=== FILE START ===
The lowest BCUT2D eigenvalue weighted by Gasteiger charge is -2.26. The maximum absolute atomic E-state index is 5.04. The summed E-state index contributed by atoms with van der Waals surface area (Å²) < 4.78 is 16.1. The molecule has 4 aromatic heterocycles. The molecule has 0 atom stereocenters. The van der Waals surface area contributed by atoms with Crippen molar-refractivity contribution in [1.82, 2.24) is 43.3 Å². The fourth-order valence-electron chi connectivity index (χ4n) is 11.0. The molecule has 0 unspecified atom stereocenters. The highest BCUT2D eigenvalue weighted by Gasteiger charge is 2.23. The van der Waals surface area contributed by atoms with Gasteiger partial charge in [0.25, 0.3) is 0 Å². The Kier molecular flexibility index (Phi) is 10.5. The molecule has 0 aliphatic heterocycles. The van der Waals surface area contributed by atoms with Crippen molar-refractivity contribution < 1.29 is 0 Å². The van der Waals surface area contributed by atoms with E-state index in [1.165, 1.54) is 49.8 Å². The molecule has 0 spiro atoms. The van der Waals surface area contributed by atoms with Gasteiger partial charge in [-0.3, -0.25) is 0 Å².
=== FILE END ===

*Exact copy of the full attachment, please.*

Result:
The lowest BCUT2D eigenvalue weighted by Gasteiger charge is -2.26. The maximum absolute atomic E-state index is 5.04. The summed E-state index contributed by atoms with van der Waals surface area (Å²) < 4.78 is 16.1. The molecule has 4 aromatic heterocycles. The molecule has 0 atom stereocenters. The van der Waals surface area contributed by atoms with Crippen molar-refractivity contribution in [1.82, 2.24) is 43.3 Å². The fourth-order valence-electron chi connectivity index (χ4n) is 11.0. The molecule has 0 unspecified atom stereocenters. The highest BCUT2D eigenvalue weighted by Gasteiger charge is 2.23. The van der Waals surface area contributed by atoms with Gasteiger partial charge in [0.25, 0.3) is 0 Å². The Kier molecular flexibility index (Phi) is 10.5. The molecule has 0 aliphatic heterocycles. The van der Waals surface area contributed by atoms with Crippen molar-refractivity contribution < 1.29 is 0 Å². The van der Waals surface area contributed by atoms with E-state index in [1.165, 1.54) is 49.8 Å². The molecule has 0 spiro atoms. The van der Waals surface area contributed by atoms with Gasteiger partial charge in [-0.3, -0.25) is 0 Å².